Nantucket is a whaling management game that I really wanted to love…

I browse the Steam upcoming games list quite often on the lookout for new great indie games, which is precisely what led me to Nantucket. It’s not very often that I see interesting management games on the upcoming list but that was precisely the impression I received from its store page.

My time with Nantucket was enjoyable but it’s pretty rough around the edges. Far too rough considering this is not an early access title. There many frustrating aspects of the experience that deserve mentioning, and while I had fun with the game, I can hardly recommend it as a result of these frustrations – but perhaps that could be salvaged.

Possibly the biggest barrier to entry with Nantucket is it’s price. The presentation in this game is comparable to, and even trumped by, some browser games – and yet it has a $20.49 CAD price tag. At $10 or $15 it may be a different story, but a $20 price tag is going to deter some people.

Speaking of the presentation, Nantucket feels like it’s busting at the seams at times. There were several instances of poorly formatted text, text that is too small, numerous spelling errors, text escaping from boxes, and other blemishes that shouldn’t make it past testing let alone through to the final game.

The game’s presentation, including it’s UI, is simply clunky. Everything is really small for some reason and there aren’t any ways that I could find to increase the UI scale or change DPI settings for hi-res displays. There are a lot of icons in the game to learn but they’re far too small to be easily identifiable, leading to a lot of time spent hovering to view tooltip explanations.

Moreover, tooltips behave strangely in this game. Hovering the mouse over the icon briefly shows a tooltip, but there were many times in which there wasn’t any useful information divulged in that tooltip, and I had to click again to get an expanded one. Coupled with the aforementioned abundance of small icons, a new player will be going through this tooltip cycle a lot. Since the UI is so small, I don’t see why the tooltips couldn’t have received a size upgrade and had all the information on the one enlarged pane. I’m not talking about World of Warcraft or Diablo II levels of tooltip monstrosities, but as it is now, it could stand to be improved.

The graphical elements in the game actually look really nice, they’re simply not integrated into the UI in a pleasing manner a lot of the time. Perhaps my biggest gripe is with the in-port screens that you’ll be dealing with a lot in this game. The art is beautiful, the music is nice, sound effects are great, and the paperboy’s waggling arm is a nice touch. But this screen is driven by menu buttons that don’t make sense. Instead of just clicking on the paperboy to get to the newspaper screen, or the dock to get to the shipwright screen, etc., the game places small circles with icons as the interactable elements. It makes the UI look a bit.. strange, with these floating circles arbitrarily placed around their respective elements.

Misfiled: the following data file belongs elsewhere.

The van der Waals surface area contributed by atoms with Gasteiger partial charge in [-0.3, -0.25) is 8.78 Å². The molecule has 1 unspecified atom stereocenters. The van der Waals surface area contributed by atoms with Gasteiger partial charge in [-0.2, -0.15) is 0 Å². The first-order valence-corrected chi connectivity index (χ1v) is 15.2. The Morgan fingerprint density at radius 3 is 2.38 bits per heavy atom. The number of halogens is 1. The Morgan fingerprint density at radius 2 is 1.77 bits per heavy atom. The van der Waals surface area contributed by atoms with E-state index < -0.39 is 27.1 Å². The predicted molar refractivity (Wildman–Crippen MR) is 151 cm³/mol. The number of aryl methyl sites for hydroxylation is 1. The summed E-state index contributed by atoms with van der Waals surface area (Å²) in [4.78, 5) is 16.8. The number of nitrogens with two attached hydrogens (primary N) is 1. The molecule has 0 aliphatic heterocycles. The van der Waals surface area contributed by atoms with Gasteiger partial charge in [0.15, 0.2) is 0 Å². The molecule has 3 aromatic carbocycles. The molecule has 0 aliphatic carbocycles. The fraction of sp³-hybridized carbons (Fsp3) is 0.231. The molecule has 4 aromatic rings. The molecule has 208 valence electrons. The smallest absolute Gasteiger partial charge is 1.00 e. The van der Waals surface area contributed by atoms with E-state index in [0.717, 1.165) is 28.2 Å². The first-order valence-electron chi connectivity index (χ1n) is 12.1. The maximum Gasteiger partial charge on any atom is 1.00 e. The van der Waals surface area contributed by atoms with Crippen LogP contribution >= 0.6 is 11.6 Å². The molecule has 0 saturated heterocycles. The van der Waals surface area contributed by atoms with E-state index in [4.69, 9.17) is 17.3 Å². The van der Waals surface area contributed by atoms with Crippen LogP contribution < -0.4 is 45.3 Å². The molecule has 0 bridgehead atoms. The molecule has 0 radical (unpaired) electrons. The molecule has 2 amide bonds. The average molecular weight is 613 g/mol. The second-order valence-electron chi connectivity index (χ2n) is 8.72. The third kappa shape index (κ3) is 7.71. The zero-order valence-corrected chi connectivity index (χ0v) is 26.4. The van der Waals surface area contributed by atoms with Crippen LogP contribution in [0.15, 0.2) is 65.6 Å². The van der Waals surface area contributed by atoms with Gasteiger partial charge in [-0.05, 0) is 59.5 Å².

This is a minor gripe but the newspaper screen looks weirdly positioned, far from centered on screen. It almost looks as though the bottom is cut off. I’m really unsure as to why it’s not just centered on screen.

I think the music in this game is one of its major redeemable qualities, along with the sound effects. The sea shanties in particular are very charming – you can check out an example here. While the shanties and other melodies are very nice – they’re also very minimalist. But I quite like that for a management game. It works.

The game’s tutorial is shamefully spartan. With so many systems at work, new players deserve a bit more of a helping hand. The tutorial just sort of… ends, before it even introduces the skill tree and skills in general.

The game will throw game over screens at you, and I faced a few of them in my short time with Nantucket. But these screens aren’t effective due to the autosaving present when sailing. I ran into an issue where my ship was losing hull integrity and I was stuck somewhere between Africa and South America. When it hit 0% integrity, the game hit me with a pop-up event saying I had to save the ship, which I failed, leading me to a game over. But through autosaves I simply encountered the event over and over until I managed to save the ship, as there was a small percent-based chance to do so. In this case the game over was essentially meaningless.